“By their very nature, these small businesses are all too familiar with risk and uncertainty. And it’s their entrepreneurial spirit that is really shining through right now. But it’s a two-way street to ensure they make it through the marathon that lies ahead.”

Theadora urges shoppers to start making very simple switches in their grocery baskets, be they in-store or through online orders. “Rather than defaulting to big household brands because they’re easy to spot and they’re more familiar, consider opting for a lesser known independent brand of the same item. Try a lesser known pesto brand, stock up on smaller snacks and sweets brands. This very easy mindset change is a minor move for consumers but indescribably significant for young, cash-strapped founder-led businesses, and can really make all the difference to their livelihoods.”


“Every social media like, comment, share and review helps tell others that we’re here and what we do,” says Sophie Pemble, who runs the Pepperbox Inn in Harrietsham. Indeed, sharing details about what the small businesses in your area are doing (whether that’s free delivery or special care boxes) and is crucial in spreading the word; your friends and family might also appreciate being introduced to a new local shop or restaurant as well.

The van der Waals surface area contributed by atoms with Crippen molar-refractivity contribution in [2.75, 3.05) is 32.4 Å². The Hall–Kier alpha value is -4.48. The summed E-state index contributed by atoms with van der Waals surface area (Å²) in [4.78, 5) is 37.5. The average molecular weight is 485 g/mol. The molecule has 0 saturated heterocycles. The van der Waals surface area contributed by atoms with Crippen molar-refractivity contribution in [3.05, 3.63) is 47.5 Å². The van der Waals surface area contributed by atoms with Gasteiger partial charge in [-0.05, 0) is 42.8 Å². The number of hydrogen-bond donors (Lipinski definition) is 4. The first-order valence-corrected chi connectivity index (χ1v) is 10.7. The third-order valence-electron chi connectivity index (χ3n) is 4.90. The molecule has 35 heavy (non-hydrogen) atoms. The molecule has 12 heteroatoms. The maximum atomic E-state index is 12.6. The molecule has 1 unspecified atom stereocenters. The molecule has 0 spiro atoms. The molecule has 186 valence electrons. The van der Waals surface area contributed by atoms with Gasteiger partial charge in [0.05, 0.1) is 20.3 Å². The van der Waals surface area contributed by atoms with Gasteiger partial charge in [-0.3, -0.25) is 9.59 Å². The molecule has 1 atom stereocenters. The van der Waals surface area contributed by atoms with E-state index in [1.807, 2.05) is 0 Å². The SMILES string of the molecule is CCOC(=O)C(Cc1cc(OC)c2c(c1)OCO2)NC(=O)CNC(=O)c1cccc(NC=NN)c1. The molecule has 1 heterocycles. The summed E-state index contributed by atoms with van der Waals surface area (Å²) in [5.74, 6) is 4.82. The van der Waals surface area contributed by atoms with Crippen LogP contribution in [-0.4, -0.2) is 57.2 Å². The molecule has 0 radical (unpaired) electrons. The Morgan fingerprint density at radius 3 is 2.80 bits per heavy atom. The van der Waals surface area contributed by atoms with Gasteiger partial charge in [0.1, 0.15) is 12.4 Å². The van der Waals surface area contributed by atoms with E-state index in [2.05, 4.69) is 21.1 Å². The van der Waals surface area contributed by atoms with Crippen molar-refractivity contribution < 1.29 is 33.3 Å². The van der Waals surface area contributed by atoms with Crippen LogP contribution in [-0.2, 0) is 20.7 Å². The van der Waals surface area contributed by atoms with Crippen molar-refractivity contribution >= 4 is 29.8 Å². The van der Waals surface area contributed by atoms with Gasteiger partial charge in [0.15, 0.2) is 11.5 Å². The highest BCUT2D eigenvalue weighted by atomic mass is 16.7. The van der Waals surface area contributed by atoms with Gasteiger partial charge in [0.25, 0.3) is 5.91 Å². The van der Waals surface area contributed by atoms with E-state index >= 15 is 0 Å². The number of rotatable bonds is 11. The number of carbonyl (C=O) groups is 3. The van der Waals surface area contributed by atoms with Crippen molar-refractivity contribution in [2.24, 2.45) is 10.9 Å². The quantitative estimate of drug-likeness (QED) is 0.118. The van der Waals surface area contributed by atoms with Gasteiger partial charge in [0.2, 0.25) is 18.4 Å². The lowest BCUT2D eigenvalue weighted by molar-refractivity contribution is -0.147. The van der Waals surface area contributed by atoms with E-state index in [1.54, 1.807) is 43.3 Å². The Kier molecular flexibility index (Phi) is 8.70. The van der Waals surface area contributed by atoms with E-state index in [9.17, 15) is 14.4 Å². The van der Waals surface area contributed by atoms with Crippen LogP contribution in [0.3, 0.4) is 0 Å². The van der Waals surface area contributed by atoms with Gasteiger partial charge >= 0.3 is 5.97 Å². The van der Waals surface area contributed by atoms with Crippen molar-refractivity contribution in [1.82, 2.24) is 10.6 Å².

“Reviews are so important for restaurants, cafes, bars and pubs, so show your support for your favourites, even if you can’t visit at the moment, by making sure you’ve reviewed them on all platforms. You can also post on your social channels about the great experience you’ve had (or are having) from there, to increase their exposure,” adds Jurgen Ketel at Givex

More features for you
stay connected
Download your FREE Guide
40 British Producers You Need to Know